14

You mentioned /etc/network/interfaces, so it's a Debian system... Create a named routing table. As an example, I have used the name, "mgmt," below. echo '200 mgmt' >> /etc/iproute2/rt_tables Above, the kernel supports many routing tables and refers to these by unique integers numbered 0-255. A name, mgmt, is also defined for the table. Below, a ...


11

Your table is basically saying: If you want to reach another host with an IP address starting with 192.168.0 -> send it to interface eth1 starting with 169.254 -> send it to interface eth1 starting with 127 -> send it to interface lo else send it to your router (192.168.0.1) The route command is a legacy command you should use the iproute tool instead. ...


11

You need install package net-tools.


10

So in your configuration, all the packets you try to send to the network initially originating from 10.0.0.1 (because they are going through tun0 interface and its local address is 10.0.0.1). You capture the packets, everything is fine so far. Now, tun0 sends the packets further. Source address is 10.0.0.1 and you want the packets to leave through a ...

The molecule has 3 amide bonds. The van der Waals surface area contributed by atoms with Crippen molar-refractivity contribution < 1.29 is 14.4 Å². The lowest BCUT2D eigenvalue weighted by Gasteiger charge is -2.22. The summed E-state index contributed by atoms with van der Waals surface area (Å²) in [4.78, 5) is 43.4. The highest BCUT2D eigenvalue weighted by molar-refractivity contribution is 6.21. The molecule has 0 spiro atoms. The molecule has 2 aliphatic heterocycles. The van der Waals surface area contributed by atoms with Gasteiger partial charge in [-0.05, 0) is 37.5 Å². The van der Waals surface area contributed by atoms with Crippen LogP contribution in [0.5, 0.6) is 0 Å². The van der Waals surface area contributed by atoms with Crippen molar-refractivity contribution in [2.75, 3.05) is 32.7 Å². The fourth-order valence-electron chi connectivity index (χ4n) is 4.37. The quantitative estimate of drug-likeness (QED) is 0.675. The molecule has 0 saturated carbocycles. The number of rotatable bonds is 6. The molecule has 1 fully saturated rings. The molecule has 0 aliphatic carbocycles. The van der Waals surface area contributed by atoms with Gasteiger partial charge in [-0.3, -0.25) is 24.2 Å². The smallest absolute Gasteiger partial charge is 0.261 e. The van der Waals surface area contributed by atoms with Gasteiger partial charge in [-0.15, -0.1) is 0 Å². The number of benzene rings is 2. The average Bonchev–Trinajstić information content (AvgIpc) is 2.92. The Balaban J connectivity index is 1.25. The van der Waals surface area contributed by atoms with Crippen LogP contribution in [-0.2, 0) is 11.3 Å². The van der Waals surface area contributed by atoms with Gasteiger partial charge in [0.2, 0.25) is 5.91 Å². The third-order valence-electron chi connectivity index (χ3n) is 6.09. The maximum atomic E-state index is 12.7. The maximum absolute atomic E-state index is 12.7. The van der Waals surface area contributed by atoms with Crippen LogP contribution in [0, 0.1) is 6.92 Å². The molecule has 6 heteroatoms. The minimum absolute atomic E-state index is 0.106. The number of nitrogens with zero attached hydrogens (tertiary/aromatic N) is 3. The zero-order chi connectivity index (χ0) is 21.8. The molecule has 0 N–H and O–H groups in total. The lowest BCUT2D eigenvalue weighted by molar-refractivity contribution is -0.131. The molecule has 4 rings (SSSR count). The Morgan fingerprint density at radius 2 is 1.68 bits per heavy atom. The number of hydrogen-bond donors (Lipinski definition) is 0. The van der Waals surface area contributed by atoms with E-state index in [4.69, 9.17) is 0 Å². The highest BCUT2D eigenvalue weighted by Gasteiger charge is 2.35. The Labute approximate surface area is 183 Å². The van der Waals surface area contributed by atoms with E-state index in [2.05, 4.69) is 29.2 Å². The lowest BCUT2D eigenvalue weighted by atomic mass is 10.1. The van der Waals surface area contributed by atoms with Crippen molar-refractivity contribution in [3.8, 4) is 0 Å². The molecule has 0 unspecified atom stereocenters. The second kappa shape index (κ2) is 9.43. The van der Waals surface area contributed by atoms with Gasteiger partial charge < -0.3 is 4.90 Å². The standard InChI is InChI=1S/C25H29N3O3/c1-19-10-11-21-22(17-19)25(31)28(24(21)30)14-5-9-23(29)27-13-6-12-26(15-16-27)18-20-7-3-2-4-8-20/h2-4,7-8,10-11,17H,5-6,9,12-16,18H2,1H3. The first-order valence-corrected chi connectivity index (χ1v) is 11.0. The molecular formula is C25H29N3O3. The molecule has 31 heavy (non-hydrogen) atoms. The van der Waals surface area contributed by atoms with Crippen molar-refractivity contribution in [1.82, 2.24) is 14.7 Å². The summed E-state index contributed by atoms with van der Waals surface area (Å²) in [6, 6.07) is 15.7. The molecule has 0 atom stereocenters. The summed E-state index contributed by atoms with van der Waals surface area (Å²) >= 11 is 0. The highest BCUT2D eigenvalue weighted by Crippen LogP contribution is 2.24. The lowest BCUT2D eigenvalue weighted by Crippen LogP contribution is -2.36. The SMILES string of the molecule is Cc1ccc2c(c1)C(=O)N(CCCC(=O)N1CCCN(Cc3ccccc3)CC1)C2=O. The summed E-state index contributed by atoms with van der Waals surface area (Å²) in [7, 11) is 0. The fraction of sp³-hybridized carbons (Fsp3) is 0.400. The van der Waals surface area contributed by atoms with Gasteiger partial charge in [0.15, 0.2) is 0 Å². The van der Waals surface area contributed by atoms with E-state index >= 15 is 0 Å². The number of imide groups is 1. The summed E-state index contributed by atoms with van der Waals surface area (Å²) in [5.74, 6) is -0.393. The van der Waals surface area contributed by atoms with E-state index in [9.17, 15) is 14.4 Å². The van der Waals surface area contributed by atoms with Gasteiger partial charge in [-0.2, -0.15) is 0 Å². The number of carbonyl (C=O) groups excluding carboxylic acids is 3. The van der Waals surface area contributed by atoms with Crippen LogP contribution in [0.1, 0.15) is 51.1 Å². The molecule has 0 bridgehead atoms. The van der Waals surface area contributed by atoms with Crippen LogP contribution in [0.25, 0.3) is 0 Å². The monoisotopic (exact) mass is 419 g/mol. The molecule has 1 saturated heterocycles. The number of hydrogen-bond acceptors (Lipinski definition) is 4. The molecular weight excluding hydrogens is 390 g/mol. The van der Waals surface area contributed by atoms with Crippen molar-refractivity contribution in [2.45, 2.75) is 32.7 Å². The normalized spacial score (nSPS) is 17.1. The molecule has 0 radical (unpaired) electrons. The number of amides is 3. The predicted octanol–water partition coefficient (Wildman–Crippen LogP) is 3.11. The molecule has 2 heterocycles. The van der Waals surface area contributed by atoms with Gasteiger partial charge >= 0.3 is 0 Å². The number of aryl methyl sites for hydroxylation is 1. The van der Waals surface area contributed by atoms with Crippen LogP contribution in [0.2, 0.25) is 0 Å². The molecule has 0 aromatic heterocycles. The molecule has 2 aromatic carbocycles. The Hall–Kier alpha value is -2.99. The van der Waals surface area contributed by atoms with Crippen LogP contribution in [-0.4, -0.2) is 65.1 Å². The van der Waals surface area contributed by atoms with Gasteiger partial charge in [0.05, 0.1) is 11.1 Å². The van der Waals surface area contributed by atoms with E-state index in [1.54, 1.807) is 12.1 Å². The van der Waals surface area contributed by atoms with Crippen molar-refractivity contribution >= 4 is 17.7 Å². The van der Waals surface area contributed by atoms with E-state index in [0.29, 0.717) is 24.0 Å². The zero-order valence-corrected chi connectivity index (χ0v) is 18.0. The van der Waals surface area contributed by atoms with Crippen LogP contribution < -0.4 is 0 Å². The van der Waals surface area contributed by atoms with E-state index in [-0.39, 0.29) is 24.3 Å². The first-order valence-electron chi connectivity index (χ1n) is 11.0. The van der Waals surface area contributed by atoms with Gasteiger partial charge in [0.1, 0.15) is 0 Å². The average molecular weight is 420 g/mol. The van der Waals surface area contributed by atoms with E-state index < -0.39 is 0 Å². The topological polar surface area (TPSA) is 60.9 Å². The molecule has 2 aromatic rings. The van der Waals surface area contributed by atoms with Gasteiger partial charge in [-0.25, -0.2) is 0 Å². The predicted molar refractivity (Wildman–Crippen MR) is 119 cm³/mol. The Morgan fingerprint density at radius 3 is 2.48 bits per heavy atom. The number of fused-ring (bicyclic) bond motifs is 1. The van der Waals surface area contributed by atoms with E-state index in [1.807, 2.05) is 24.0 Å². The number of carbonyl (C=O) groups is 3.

9

route is the old traditional tool and available on numerous Unix systems. ip belongs to the iproute2 suite which is a Linux only tool and uses the Netlink API, which is a socket like interface for accessing kernel information about interfaces, address assignments and routes. It replaces most of the functionality of ifconfig, route, netstat and a few others. ...


9

The "command not found" error means you don't have the command installed. Using Debian's "search the contents of packages" page brings up: ... /sbin/route net-tools [not powerpc] .... So (providing your CPU isn't PowerPC) you should install the net-tools package.


8

What you found on Google is correct. You need to create a route-(ifname) file. The content needs to be like the "ip" command but only the last part. Like this: 192.168.1.0/24 via 192.168.2.1 More information can be found in the RHEL 7 Networking Guide.